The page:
PRECIOUS-Gold struggles back from one-mth low after G7 statement
* Gold finds relief as dollar slides after G7 currency statement
* Market still mired at lows as investment appeal wanes
* Ignores N.Korea test as macro factors dominate
(Updates throughout, changes dateline from SINGAPORE)
LONDON, Feb 12 (Reuters) - Gold clawed back from its lowest in over a month on Tuesday, finding respite from a broadly falling dollar after the Group of Seven industrialised countries reaffirmed their commitment to market determined exchange rates.
While bullion was able to rally, the market still struggled to sustain positive territory as investors concentrated on a brighter macro economic picture. Gold also failed to reprise its safe-haven role after news that North Korea confirmed it had conducted an underground nuclear test.
Gold hit a trough of $1,638.82 an ounce early on Tuesday, its lowest since January 4. It stood at $1,646.76 by 1120 GMT, flat on the day. U.S. gold futures for April delivery fell 0.1 percent to $1,646.80 an ounce.
G7 nations reiterated their commitment to market-determined exchange rates and said fiscal and monetary policies must not be directed at devaluing currencies.
"Gold cut losses as the G7 statement said they will accept currency movements and they will not do any intervention," Danske Bank analyst Christin Tuxen said.
The G7 intervention followed a round of rhetoric about currency wars, prompted largely by Japan's new government pressing for an aggressive expansion of monetary policy, which has seen the yen weaken sharply.
Technical selling pressure on gold started in the previous session after prices slid through a succession of key support levels, including 200-day moving average of $1,664.50, which suggests that further liquidation is likely, analysts said.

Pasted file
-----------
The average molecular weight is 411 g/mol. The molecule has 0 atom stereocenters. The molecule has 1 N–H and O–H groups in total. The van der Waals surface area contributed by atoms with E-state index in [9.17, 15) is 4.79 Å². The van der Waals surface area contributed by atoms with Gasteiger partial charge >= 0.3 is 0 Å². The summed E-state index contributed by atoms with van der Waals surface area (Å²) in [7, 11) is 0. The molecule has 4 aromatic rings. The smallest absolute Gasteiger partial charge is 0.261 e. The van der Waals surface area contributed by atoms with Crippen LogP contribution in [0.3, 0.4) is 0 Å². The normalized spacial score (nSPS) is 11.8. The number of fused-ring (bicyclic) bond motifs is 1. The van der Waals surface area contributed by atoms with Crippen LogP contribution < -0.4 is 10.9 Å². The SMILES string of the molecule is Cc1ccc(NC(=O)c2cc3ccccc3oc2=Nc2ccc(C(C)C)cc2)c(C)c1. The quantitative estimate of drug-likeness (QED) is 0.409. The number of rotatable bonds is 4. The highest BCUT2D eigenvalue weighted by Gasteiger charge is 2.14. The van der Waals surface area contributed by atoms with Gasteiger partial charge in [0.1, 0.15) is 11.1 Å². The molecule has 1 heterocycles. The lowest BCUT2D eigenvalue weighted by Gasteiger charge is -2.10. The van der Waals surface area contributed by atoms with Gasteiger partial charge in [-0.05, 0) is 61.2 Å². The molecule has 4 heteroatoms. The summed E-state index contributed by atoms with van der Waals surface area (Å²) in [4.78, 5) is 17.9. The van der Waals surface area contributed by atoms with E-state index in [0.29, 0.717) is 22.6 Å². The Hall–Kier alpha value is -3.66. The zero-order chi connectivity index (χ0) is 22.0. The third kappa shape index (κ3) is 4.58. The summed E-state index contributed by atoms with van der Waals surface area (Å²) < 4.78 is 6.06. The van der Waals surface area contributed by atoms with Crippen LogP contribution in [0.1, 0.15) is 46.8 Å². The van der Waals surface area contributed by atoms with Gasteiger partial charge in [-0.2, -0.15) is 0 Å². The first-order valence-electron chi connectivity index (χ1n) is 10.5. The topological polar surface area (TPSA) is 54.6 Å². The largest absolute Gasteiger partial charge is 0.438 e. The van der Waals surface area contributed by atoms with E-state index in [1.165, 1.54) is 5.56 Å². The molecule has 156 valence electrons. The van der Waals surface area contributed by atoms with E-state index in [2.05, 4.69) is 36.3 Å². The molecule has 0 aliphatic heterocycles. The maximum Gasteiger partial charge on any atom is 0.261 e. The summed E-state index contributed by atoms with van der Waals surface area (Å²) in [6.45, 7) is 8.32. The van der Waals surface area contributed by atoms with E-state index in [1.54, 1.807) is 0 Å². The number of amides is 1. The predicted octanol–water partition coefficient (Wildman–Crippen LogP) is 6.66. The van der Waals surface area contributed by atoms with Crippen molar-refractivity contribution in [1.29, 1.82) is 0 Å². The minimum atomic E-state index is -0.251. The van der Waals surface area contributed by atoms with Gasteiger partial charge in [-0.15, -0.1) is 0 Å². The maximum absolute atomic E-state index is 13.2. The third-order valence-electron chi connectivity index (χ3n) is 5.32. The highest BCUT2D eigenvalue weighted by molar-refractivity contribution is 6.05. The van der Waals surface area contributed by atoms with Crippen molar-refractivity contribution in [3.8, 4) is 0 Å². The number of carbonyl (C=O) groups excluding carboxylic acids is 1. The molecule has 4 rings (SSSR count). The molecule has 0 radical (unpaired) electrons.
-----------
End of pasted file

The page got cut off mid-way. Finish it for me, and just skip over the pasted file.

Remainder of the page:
"From here gold will likely remain under pressure with resistance kicking in around the mid $1,650's," MKS Capital said in a note.
Gold has underperformed other precious metals since the start of the year as signs of improved economic recovery deterred investors, who favoured riskier assets like equities and also more industrial metals like platinum and palladium, analysts said.
"The ever increasing macro confidence has dented bullion's traditional safe haven appeal, while alternative and more volatile assets, including PGMs, offer better returns away from gold," VTB analyst Andrey Kryuchenkov said.
"Moreover, inflation pressures are tamed for now, with little support from market participants seeking to mitigate currency devaluations."
In other precious metals, platinum and palladium were trading below their highest levels in more than a year, as investors awaited new catalysts to take positions.
Spot platinum was up 0.8 percent to $1,701.24 an ounce, while palladium was up 0.1 percent to $756.72.
Fundamentals remain strong for the platinum group metals on an improving economic outlook and after mining disruptions in South Africa, as well as a drop in supply from Russia, triggered fears of a deficit.
(Editing by Veronica Brown)